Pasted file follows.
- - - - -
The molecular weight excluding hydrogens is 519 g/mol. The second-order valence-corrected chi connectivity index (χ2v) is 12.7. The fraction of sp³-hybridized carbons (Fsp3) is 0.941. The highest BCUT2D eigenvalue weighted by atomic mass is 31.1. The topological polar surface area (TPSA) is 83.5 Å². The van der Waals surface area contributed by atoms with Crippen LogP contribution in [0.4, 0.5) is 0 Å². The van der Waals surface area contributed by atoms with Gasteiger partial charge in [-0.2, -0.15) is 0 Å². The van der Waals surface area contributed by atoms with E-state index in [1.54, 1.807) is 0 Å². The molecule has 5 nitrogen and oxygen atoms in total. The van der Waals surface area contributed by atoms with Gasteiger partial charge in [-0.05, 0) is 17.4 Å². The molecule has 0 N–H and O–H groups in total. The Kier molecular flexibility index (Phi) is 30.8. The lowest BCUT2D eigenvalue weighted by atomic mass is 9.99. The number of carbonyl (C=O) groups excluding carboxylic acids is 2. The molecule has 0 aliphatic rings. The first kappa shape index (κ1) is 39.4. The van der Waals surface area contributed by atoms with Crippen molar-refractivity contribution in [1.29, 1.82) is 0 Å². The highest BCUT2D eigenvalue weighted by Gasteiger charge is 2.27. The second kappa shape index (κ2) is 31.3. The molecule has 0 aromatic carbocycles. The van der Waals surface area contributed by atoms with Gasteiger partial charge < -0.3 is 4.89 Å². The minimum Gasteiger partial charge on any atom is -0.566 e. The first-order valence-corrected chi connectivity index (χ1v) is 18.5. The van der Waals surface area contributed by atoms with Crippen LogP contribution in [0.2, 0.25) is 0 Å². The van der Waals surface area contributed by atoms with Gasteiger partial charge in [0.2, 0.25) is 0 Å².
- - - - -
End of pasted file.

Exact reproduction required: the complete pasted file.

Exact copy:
The molecular weight excluding hydrogens is 519 g/mol. The second-order valence-corrected chi connectivity index (χ2v) is 12.7. The fraction of sp³-hybridized carbons (Fsp3) is 0.941. The highest BCUT2D eigenvalue weighted by atomic mass is 31.1. The topological polar surface area (TPSA) is 83.5 Å². The van der Waals surface area contributed by atoms with Crippen LogP contribution in [0.4, 0.5) is 0 Å². The van der Waals surface area contributed by atoms with Gasteiger partial charge in [-0.2, -0.15) is 0 Å². The van der Waals surface area contributed by atoms with E-state index in [1.54, 1.807) is 0 Å². The molecule has 5 nitrogen and oxygen atoms in total. The van der Waals surface area contributed by atoms with Gasteiger partial charge in [-0.05, 0) is 17.4 Å². The molecule has 0 N–H and O–H groups in total. The Kier molecular flexibility index (Phi) is 30.8. The lowest BCUT2D eigenvalue weighted by atomic mass is 9.99. The number of carbonyl (C=O) groups excluding carboxylic acids is 2. The molecule has 0 aliphatic rings. The first kappa shape index (κ1) is 39.4. The van der Waals surface area contributed by atoms with Crippen molar-refractivity contribution in [1.29, 1.82) is 0 Å². The highest BCUT2D eigenvalue weighted by Gasteiger charge is 2.27. The second kappa shape index (κ2) is 31.3. The molecule has 0 aromatic carbocycles. The van der Waals surface area contributed by atoms with Gasteiger partial charge < -0.3 is 4.89 Å². The minimum Gasteiger partial charge on any atom is -0.566 e. The first-order valence-corrected chi connectivity index (χ1v) is 18.5. The van der Waals surface area contributed by atoms with Crippen LogP contribution in [0.2, 0.25) is 0 Å². The van der Waals surface area contributed by atoms with Gasteiger partial charge in [0.2, 0.25) is 0 Å².